difficult

52
FA Virus 2 Transaction Integrity
  • Get money to disappear with no reason
  • Have conspicuous consumption items (big screen
    TV) appear in place of the missing money
  • Raise suspicion of misappropriation, fund
    diversion should be particularly effective in
    certain cultures where conspiracy theories are
    already popular
  • Some members of the movement (especially
    Pakistanis) have complained on web forums that
    Egyptians and Saudis are given preferential
    treatment in the network opportunities for
    exploiting fissures by publicizing supposed
    benefits given to them

53
FA Virus 2 Transaction Integrity
  • How else to enhance suspicion of financial
    mismanagement, corruption in network?
  • Slow the transfer of funds, assets from one node
    to another cause unexplained transaction delays
  • If Internet is a primary means for getting funds
    into the network, need to publicize financial
    agency problems, encourage suspicion that money
    donated will not necessarily be used as intended
    (e.g., to pay drug couriers, murderers of
    schoolchildren, etc.)
  • Publish articles on lavish lifestyles of AQ
    leaders focusing on KSM and his playboy antics
    al Fadl stealing money in Kenya the Montreal
    cell and its money mismanagement, etc. Paint a
    portrait of these guys as anything but humble,
    pious, devout Muslims or competent financial
    decision makers.

54
Other Functional Agency Virus Ideas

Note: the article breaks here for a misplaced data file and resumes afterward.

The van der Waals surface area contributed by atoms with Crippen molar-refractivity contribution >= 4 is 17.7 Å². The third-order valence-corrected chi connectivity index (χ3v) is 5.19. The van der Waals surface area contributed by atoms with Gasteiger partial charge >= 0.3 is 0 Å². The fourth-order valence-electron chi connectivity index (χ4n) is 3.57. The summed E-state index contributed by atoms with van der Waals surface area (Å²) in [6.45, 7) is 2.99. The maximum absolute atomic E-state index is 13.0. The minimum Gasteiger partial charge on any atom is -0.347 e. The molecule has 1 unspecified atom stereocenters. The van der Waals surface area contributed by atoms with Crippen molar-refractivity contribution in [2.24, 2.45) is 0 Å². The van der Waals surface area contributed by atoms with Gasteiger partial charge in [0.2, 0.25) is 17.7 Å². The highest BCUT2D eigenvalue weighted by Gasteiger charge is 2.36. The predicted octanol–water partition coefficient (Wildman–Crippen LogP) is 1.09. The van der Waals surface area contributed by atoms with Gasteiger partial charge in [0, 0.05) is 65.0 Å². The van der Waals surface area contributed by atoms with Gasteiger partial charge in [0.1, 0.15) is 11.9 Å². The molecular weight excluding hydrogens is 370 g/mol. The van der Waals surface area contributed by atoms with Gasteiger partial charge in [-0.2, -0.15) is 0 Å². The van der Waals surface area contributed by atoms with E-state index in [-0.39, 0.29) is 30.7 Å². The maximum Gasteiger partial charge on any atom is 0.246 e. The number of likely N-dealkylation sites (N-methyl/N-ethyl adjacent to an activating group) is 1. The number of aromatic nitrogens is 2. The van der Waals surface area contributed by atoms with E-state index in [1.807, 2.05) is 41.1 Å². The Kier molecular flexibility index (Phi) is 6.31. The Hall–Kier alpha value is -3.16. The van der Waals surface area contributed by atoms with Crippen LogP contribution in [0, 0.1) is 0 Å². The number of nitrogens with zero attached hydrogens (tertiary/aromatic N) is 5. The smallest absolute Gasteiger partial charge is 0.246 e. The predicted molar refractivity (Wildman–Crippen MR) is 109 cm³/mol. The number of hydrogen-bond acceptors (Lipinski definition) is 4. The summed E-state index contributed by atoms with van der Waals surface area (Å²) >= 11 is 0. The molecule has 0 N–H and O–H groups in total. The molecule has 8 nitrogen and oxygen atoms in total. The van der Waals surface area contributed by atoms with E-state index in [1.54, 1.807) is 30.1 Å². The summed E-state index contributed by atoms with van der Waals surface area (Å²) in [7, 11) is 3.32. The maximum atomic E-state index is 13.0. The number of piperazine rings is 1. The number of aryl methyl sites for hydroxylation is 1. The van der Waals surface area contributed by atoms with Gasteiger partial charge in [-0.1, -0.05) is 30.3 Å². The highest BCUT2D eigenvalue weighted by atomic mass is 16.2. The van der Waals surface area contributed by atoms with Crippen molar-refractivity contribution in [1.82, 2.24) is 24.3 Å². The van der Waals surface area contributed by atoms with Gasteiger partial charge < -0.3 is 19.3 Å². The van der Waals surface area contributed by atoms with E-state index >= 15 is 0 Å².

Financial Efficiency
Technological Capacity
Tactical Control
Operational Security
Operational Security
Organizational Tightness
Constrain the networks security environment
55
FA Virus 3 Ideological Authority
  • Preference divergence over who has greater
    ideological authority
  • Zawahiri illustrates challenges of networked
    organization
  • Trying to retain his ideological grip on the
    movement struggle with Zarqawi over tactics,
    influence
  • Public arguments with others over strategy,
    control, authority (e.g., Zawahiris criticism of
    Muslim Brotherhood and Hamas)
  • Is democratic process de-legitimizing existing
    orgs (in the eyes of radicals)?
  • Hamas and Sudan responded to recent UBL tape with
    thank but no thanks Hamas also criticized
    recent attacks in Egypt

56
FA Virus 3 Ideological Authority
  • Identify and exploit rivalries within the network
  • Disagreements already exist in the network
  • How to exacerbate them, make them more
    acrimonious?
  • Open marketplace to encourage competition force
    them to defend their ideas
  • What are the ideological disagreements in the
    global jihadist movement?
  • Is Muslim Brotherhood competing against AQ for
    the support of the center of gravity (bulk of
    Muslim world)?
  • Encourage network competition/competing network
    formation
  • Get competitive fatwas out there

57
FA Virus 3 Ideological Authority
  • Exploit disconnects between nationalist loyalties
    and calls for a non-state global caliphate
  • Who would be on the soccer team for the World Cup
    finals?
  • Sacred values are important focus on attacks,
    other activities that occur without any religious
    justification
  • In the history of insurgencies, once a group has
    had the power to do so, it destroys/terrorizes
    any political opposition rarely provides the
    just society it promised